dir: Chris Wedge
Epic is about the tiny goings on of a tiny bunch of people-like creatures. Hence, the irony of the title.
There is the eternal battle between the forces of life, and the forces of decay, and the conflict between fathers and their children, but, really, let's be honest, it's about fairies and goblins.
Sure, they call them Leafmen and Boggans (no, not bogans, though it’s hard to resist making the joke), but let's call a spade a dirt-shovelling device: goddamn fairies!
I don't mind fairies and forest spirits and such. They're in almost every book I read to my angelic/demonic offspring, they're in most of the kid's flicks we see together in eye- and wallet-gouging 3D, and they date back to the myths and legends of most cultures and nations.
Really, though, it's about fairies.
It's hard for me to drum up too much enthusiasm for fairy-related shenanigans, even when Tinkerbell isn't involved.
All this negativity makes it sound like I didn't like the film. The fact is I enjoy almost any film or movie I watch with my daughter if she enjoys it, because her enjoyment is as infectious as her colds and shingles are.
And she declared this film "Awesome!" at the end, and was entirely entranced throughout.
That's no guarantee of quality, sad to say. Everything in her world is either awesome or the worst. Try to give her something new to eat? It's the worst thing she's ever tasted. Give her something she likes in a familiar package? It's the most awesome thing in the history of forever.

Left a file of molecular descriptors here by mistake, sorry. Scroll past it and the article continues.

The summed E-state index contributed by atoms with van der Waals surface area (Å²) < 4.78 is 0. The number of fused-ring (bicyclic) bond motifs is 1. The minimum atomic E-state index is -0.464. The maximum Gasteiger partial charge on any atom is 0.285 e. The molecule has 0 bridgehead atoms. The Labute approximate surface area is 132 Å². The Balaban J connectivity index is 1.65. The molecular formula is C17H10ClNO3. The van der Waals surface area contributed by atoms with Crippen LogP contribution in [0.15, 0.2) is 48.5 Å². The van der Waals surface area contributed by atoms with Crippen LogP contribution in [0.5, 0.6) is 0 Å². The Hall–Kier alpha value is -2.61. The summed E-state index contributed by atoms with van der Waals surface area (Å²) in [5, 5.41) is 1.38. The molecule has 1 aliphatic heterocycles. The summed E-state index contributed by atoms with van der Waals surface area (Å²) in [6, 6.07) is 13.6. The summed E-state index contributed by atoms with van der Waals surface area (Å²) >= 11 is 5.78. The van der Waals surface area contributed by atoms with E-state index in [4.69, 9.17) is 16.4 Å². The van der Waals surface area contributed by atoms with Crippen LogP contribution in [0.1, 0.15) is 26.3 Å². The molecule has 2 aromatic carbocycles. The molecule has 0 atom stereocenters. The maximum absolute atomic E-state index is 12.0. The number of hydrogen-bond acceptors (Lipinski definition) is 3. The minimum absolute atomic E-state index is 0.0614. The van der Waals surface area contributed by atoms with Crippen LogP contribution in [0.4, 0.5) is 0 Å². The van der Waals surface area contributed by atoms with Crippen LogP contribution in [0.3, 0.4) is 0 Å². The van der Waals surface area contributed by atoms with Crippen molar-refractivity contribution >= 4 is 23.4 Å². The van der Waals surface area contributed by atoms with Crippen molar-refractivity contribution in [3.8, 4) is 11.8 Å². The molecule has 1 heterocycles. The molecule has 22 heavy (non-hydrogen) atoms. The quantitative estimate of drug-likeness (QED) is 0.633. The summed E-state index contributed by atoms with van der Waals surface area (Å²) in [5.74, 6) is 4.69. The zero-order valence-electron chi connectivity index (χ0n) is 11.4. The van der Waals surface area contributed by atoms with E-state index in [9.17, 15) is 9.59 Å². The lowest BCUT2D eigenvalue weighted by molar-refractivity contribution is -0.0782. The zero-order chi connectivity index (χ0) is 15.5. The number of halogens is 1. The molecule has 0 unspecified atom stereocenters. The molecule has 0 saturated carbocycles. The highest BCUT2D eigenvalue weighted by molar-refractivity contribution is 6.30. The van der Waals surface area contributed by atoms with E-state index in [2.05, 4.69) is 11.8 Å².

We’re all a bit like that. And, if the trailers preceding this flick are any indication, and they are, we just want the same things over and over again in shinier old packages.
Epic is about a girl calling herself MK (Amanda Seyfried) who goes to live with her estranged dad once her mother dies. Yes, I know it sounds incredibly familiar, that's the whole point of my world-weary intro.
She accidentally stumbles across a world where she's miniaturised, because, magic, why else? And she ends up trying to save the handsome, beautiful forces of the Light, I mean Nature, against the mean, ugly forces of the Dark, I mean Decay. The Leafmen, led by some humourless uptight guy (voiced by Colin Farrell, the only time a derelict like him is going to play a stolid authority figure), try to protect Queen Tara and her pod (not a euphemism) from the evil Boggans (led by some guy voiced by Christoph Waltz).
It’s utterly straightforward, utterly predictable and utterly commonplace. It’s still fun, even if it’s not even worth a tenth of a Hayao Miyazaki – Studio Ghibli animated film.